Basingstoke - Holy Ghost

Sherborne Road, Basingstoke, Hants

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The major church by Father (later Canon) Alexander Joseph Cory Scoles (1844-1920) and his memorial. Scoles was one of two architect-priest sons of J. J. Scoles, eminent Gothic Revival architect and receiver of a number of important Catholic commissions, particularly for the Jesuits. Before coming to Basingstoke and Portsmouth diocese, Canon Scoles was in the diocese of Clifton, where he designed and built churches at Bridgwater, Trowbridge and Yeovil as well as the Carmelite church and Priory at Wincanton. After falling out with the Bishop of Clifton, Scoles moved to Portsmouth diocese, where he designed a number of churches, of which Holy Ghost Basingstoke is the finest.

The church is designed in Scoles’s favoured late-thirteenth century style, and occupies a corner site on rising ground to the north of Basingstoke town centre. There is a substantial contemporary presbytery in Gothic style to the south of the church, and an earlier, more modest chapel (now parish hall) to the east. The interior of the church is lavishly furnished, and is notable in particular for its Westlake paintings and stained glass. It is however marred by the more recent introduction of a western gallery. Scoles lies buried outside the east end of the church. 

At the start of the nineteenth century Woolhampton was the nearest Mass centre for Basingstoke Catholics. In the 1840s there was an influx of Irish labourers building the railway, and Mass was sometimes said in the town.

In 1875 John Soper, a worthy of Basingstoke and not a Catholic, made available a site adjoining the cemetery where Holy Ghost church now stands. In December 1877 a small chapel (which survives as the parish hall) was opened, with a schoolroom behind (the school closed in 1900).

Fr A.J.C. Scoles, then in Clifton diocese, was said to have been so impressed by the view of the ruins of the medieval church of the Holy Ghost at Basingstoke, as seen from the railway line, that he determined to build a new church here with the same dedication.

On 21 October 1900 Bishop Cahill,who had just become the second Bishop of Portsmouth, wrote in an ad clerum:

You are aware that for some time past the Mission of Basingstoke has had no resident priest, because the Diocese could no longer afford the heavy expense of his almost entire support. Now a good priest of another Diocese taking pity on the place, and moved by his lifelong desire to raise up shrines in honour of the Holy Ghost, has offered to undertake the Mission of Basingstoke (a town anciently dedicated to the Holy Ghost), and to build a suitable church and presbytery, and, if possible, endow the Mission sufficiently to enable its priest to remain there always. The Very Rev. Canon Scoles, who has already built and endowed two churches in his own Diocese of Clifton (spending some £13,000) - one of them being the very beautiful church of the Holy Ghost at Yeovil - has determined to leave his perfect presbytery at Yeovil, resigning his Rectorship, his Canonry, and his office of Vicar Forane, in order to devote himself to Basingstoke, on which he proposes to spend at least £4,000.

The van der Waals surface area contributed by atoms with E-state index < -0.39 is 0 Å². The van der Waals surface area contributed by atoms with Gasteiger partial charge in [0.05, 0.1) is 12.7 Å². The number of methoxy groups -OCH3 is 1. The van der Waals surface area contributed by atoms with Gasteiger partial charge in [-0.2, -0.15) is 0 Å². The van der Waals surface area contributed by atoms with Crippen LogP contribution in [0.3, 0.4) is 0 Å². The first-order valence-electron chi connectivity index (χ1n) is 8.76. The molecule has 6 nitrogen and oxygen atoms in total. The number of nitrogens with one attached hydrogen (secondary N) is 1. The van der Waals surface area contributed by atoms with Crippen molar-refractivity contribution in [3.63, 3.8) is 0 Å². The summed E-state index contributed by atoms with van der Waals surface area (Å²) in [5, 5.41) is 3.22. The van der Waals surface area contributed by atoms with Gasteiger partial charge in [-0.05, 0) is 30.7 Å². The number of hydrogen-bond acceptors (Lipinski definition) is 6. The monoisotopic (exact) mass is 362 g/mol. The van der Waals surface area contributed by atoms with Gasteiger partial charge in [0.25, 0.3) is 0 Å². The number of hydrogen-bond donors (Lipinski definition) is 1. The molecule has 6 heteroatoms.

Scoles came to Basingstoke in 1901 (work was already sufficiently advanced on the presbytery to allow for his occupation) and built the church to his own design as well as at his own expense. The foundation stone was laid in 1902 and the church was consecrated and opened in September 1903. Canon Scoles died in 1920 and is buried outside the east end of the church.

The high altar has a sub-plinth of Languedoc marble, a cornice of polished alabaster supported by four columns of Bois de Jourdan and Serpentine marble. The frontal is Mexican onyx and the altar slab is Sicilian marble. There is an onyx and alabaster tabernacle.

Stained glass: Apart from the reset sixteenth century glass mentioned in the list description and the later glass in the west windows, the stained glass dates from the early twentieth century and can be stylistically attributed to the firm of Lavers and Westlake. They comprise

  • four lights of the apse depict the four evangelists, 1903-08
  • two-light window in the north chancel depicting St Joseph and St Alexander c1903?
  • two-light window on the south side of the nave commemorating the dead of World War 1, c1919
  • Two-light window in the north transept (Lady Chapel), depicting the Visitation, Nativity, Presentation and Christ and the Doctors

The three-light abstract windows in the west elevation are by Andrew Taylor, and were installed in 1992.

On the west wall of the Lady Chapel is a monument inviting prayers for Canon Scoles, founder of the church (photo above).

The presbytery is attached to the south side of the church. It is a large red brick house with a three storey gabled wing and stone dressings to the Gothic windows and doors.

Lying to the east of the church is the original 1877 chapel (with 1878 datestone in the gable). This is a simple flint structure with stone dressings, by Joseph Tigwell, builder. There is a gabled north elevation facing the road with three trefoil headed windows and a gabled bell-cote.

Diocese: Portsmouth

Architect: A.J.C. Scoles

Original Date: 1902

Conservation Area: No

Listed Grade: Grade II